On 4/5/2010 3:19 PM, "Richard S. Wright Jr."
> If I could hack it in a week, Nokia could do it quickly, and more cleanly if
> they WANTED to. End of story. Shut the #$%! up about "how hard" it would be
> to move Qt to the iPhone.
On one hand, I'll vouch for this - it took me less than two weeks to
have a statically-built QtCore and QtXml running under DJGPP (GCC for
DOS) a few years back; I think I may have even gotten QtNetwork to go as
well. (It did at least compile.)
On the other hand, that was a "free and open" platform, not something
controlled by the Fist of Jobs or whatever.
On the gripping hand... none of these things are why it might be "hard".
If it's an unofficial community-driven port, fine, okay, no problem. If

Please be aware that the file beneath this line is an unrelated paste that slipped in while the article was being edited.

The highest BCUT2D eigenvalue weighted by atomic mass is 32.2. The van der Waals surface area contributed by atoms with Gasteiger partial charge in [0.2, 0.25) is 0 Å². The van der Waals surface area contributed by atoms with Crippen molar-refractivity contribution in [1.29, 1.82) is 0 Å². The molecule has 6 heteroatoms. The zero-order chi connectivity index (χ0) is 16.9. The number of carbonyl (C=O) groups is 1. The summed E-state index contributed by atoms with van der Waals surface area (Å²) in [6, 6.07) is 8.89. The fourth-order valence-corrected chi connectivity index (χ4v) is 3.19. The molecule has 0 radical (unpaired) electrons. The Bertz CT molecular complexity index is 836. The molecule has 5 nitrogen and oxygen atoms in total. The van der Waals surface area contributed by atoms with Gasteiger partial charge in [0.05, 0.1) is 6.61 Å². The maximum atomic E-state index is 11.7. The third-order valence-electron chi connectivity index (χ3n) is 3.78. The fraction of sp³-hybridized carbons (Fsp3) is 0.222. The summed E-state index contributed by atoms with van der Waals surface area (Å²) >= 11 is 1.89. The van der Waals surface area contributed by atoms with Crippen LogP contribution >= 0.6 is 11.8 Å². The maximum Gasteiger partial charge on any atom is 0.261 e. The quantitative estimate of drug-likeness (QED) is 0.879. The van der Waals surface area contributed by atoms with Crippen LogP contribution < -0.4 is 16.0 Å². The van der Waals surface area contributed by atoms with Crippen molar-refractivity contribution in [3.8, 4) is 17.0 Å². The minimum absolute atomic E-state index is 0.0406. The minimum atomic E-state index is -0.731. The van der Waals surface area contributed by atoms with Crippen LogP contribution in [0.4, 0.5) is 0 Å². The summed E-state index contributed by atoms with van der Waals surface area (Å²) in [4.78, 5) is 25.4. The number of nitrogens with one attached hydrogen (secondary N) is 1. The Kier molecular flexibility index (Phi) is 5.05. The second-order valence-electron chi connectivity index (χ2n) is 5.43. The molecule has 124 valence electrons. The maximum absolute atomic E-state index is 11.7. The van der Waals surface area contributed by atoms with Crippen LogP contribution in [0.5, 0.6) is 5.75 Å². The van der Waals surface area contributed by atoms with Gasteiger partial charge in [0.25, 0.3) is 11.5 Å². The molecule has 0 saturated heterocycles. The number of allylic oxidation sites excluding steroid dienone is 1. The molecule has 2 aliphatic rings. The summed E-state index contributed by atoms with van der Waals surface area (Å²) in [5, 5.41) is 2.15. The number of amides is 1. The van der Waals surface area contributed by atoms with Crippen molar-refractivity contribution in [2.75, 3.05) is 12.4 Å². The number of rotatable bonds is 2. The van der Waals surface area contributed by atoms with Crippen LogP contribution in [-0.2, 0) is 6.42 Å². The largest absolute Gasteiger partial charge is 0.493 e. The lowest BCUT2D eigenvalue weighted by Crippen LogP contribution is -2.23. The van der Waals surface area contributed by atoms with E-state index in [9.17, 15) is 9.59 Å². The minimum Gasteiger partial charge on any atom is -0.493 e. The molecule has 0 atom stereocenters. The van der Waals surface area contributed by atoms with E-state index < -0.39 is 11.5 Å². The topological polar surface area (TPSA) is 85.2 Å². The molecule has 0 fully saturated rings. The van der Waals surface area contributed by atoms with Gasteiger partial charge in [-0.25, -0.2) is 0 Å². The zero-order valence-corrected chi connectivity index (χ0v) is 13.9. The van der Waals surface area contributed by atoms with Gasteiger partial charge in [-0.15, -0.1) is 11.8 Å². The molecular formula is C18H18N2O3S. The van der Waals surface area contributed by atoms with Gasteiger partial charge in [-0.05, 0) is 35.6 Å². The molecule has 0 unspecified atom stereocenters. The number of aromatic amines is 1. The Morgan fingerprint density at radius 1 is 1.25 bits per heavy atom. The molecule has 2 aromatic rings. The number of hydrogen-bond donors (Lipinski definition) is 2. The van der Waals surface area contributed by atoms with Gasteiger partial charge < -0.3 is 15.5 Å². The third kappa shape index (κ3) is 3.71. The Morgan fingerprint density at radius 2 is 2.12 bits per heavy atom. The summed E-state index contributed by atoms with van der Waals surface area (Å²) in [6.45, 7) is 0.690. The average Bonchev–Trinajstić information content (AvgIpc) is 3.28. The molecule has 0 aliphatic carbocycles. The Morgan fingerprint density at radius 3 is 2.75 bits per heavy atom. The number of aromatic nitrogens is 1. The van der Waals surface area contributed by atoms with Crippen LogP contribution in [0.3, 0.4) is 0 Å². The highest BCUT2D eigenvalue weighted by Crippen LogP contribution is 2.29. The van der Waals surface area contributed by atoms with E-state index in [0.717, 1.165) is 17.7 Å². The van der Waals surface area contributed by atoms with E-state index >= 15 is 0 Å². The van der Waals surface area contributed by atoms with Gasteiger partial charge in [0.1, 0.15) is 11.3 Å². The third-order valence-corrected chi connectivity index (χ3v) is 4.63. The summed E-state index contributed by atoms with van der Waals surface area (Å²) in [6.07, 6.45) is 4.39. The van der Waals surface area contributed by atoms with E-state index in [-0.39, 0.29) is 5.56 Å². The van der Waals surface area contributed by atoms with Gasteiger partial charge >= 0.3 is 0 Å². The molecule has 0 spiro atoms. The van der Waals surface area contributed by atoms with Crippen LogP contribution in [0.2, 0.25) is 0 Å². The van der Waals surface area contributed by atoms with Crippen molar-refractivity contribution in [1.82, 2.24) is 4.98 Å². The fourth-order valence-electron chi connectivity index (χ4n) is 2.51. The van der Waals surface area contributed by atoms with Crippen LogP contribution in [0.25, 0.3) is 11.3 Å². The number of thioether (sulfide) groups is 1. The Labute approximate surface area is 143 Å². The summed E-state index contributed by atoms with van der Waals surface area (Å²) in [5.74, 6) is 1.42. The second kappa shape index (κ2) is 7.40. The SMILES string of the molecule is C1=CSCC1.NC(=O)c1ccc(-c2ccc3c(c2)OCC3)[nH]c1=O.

it's blessed by Nokia as an Officially Supported Platform(tm), then it
would need to be treated as a first-class citizen... which means people
to write, test, and *support* the code (consider the vagaries that are
already in there just to make the eighteen different freakin' versions
of Windows all go!) There would unquestionably be speed-bumps; I would
[WA]guess that it ultimately would be a task of a comparable size to the
Symbian port. The iHardware may be closer to OSX etc. than Symbian was
to... well, anything else - but on the other hand, Nokia controlled
Symbian, and it would appear that Apple believes they have a vested
interest in this *not* happening. (I can't for the life of me
understand why, though.)
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